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Belgium adopts OpenDocument

Government gearing up for a year-long trial.

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Belgium may become the first national government to mandate the use of the Open Document Format (ODF), with a full-scale trial to begin next year.

Belgium's Council of Ministers on Friday approved a proposal that could see ODF adopted for all document exchange. The move follows similar tests by other government bodies, such as the Commonwealth of Massachussetts, and the endorsement of ODF by OASIS and its adoption as a standard by ISO, the International Organization for Standardization.

Every federal government department must be able to read ODF documents beginning in September 2007, and ODF will become the standard for external document exchange a year later, if analysis by Fedict, the Belgian e-government service, shows the trial to have been a success.

The decision leaves individual departments to decide how ODF compatibility is implemented; current possibilities include a plug-in for Microsoft Office as well as the open-source OpenOffice.org suite, which uses ODF as its native file format. Microsoft has said it has no plans to support ODF directly in Office, due to lack of demand, a decision that has attracted criticism from many quarters.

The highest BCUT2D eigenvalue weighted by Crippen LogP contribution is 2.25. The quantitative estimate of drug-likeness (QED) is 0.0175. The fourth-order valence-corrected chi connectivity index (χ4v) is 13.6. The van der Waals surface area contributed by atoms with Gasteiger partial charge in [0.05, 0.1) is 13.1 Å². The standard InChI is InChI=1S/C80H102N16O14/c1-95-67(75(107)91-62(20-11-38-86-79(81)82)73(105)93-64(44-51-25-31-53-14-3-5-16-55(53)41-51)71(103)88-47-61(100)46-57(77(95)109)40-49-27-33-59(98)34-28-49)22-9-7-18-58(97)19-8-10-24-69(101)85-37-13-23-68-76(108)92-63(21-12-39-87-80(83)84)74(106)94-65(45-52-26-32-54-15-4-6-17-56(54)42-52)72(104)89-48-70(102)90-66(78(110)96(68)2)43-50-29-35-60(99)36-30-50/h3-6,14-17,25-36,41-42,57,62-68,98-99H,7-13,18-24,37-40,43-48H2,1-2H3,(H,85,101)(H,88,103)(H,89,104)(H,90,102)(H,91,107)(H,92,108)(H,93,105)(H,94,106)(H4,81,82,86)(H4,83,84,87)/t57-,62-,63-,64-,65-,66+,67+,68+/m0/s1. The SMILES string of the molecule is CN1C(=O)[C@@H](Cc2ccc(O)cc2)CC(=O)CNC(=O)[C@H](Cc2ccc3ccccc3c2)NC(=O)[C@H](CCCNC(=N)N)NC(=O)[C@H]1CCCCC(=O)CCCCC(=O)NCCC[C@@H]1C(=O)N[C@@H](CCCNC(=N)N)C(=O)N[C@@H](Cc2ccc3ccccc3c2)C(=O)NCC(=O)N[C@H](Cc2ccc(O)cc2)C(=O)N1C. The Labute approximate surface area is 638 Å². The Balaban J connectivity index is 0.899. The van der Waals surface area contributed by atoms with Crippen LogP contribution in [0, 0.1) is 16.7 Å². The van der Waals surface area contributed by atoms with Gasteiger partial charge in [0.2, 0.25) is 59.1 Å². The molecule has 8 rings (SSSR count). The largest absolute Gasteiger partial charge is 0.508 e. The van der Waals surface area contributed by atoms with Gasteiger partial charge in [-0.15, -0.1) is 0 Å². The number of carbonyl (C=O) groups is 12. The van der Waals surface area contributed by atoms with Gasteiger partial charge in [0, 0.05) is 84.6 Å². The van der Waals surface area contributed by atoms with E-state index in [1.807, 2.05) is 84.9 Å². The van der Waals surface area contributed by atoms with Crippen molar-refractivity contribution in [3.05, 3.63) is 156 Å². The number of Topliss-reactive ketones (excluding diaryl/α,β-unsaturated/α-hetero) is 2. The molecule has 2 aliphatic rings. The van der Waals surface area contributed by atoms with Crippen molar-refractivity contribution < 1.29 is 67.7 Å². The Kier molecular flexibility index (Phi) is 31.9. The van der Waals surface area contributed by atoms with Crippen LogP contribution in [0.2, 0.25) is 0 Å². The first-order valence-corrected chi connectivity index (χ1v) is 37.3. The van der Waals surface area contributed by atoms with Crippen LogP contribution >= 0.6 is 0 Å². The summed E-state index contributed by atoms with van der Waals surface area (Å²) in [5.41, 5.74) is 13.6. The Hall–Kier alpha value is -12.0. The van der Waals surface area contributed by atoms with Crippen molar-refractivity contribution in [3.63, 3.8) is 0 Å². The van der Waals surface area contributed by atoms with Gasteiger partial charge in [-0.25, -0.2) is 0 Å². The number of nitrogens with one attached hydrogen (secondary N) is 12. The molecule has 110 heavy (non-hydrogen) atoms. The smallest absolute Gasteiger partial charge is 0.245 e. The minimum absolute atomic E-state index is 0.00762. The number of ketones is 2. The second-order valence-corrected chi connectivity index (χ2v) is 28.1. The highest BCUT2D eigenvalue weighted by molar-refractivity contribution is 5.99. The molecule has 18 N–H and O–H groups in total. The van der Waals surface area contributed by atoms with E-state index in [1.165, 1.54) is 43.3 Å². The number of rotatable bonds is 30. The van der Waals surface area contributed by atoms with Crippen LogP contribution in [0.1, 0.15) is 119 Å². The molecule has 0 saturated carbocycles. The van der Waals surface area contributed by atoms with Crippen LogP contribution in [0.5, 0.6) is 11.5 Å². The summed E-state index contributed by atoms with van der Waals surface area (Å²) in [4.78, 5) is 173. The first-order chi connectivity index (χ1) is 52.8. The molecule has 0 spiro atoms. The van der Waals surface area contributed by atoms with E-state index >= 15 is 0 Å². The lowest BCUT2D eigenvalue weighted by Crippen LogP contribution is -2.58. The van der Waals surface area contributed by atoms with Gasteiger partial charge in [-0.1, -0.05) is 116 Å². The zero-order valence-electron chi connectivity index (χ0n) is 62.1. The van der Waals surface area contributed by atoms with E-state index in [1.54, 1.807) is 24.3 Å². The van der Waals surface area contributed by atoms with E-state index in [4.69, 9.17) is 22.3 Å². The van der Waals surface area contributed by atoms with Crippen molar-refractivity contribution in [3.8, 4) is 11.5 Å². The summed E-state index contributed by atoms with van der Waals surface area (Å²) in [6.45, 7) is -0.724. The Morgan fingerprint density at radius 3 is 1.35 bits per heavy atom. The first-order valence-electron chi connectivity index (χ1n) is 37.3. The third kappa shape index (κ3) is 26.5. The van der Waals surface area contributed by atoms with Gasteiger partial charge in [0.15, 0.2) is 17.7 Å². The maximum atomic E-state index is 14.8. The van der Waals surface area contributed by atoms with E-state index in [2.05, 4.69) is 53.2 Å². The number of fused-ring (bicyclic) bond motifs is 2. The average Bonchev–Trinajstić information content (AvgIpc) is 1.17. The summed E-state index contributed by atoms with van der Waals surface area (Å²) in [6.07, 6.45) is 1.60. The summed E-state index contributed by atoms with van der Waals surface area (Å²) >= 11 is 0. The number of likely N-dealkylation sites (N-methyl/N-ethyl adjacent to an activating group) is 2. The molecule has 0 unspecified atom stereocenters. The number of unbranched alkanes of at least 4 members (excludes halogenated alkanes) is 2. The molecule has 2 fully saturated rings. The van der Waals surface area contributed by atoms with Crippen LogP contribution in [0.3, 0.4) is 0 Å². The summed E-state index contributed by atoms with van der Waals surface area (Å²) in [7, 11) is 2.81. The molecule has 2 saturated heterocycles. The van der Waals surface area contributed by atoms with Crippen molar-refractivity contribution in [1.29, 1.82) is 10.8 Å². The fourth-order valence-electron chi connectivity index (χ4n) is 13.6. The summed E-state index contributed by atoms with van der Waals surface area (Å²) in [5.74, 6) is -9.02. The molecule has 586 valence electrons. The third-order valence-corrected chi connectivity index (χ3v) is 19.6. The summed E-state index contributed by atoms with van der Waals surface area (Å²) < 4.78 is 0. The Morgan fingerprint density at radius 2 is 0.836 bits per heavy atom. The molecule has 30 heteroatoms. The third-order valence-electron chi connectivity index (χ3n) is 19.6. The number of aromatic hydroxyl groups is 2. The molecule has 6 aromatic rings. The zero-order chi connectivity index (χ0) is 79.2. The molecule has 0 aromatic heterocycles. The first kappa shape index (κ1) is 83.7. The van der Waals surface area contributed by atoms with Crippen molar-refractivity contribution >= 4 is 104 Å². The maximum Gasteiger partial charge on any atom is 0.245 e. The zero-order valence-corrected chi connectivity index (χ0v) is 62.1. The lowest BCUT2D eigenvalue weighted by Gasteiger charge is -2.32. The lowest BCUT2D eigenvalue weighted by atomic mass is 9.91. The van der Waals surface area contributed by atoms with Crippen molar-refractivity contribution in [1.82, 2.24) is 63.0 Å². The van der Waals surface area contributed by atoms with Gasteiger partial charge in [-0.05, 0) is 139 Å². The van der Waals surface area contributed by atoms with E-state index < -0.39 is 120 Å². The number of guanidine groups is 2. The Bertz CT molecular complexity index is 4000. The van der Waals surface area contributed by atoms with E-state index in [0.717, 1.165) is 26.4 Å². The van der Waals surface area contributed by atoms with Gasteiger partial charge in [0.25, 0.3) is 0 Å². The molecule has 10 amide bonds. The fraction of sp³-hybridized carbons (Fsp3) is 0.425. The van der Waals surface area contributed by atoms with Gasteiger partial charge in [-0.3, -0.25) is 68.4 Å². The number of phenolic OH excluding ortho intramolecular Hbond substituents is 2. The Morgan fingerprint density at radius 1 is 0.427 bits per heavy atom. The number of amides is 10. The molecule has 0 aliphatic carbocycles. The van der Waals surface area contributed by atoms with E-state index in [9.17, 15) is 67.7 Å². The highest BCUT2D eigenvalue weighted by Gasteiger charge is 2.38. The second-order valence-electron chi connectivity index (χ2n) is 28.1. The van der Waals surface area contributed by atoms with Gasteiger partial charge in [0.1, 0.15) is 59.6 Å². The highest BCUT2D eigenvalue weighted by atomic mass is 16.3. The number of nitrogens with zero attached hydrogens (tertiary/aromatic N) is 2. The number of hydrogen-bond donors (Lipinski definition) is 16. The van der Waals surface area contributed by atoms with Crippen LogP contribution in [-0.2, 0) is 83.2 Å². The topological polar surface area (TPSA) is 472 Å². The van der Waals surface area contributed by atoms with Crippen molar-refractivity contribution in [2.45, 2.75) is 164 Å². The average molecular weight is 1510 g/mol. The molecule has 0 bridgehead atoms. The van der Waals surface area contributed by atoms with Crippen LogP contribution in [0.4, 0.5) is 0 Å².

The decision leaves plenty of room for the Belgian government to change its mind. Officially, the plan endorses ODF but doesn't exclude other XML-based formats, so the government could add Microsoft's XML-based Open XML document format to the list, if it becomes convinced the format is open and standardised enough.

Other formats will be allowed for internal use, according to Fedict. And the government is free to decide against adopting ODF once the trial is complete.

Even so, the decision is a significant step, according to Thierry Stoehr, president of the Francophone Association of Linux Users (AFUL) and a prominent activist for open document formats. "This decision is a very good thing, and it should be welcomed," he said in an analysis of the announcement.

He said it remains to be seen what will come of the decision, since many significant details remain to be worked out, and because the move is likely to meet heavy opposition behind the scenes.



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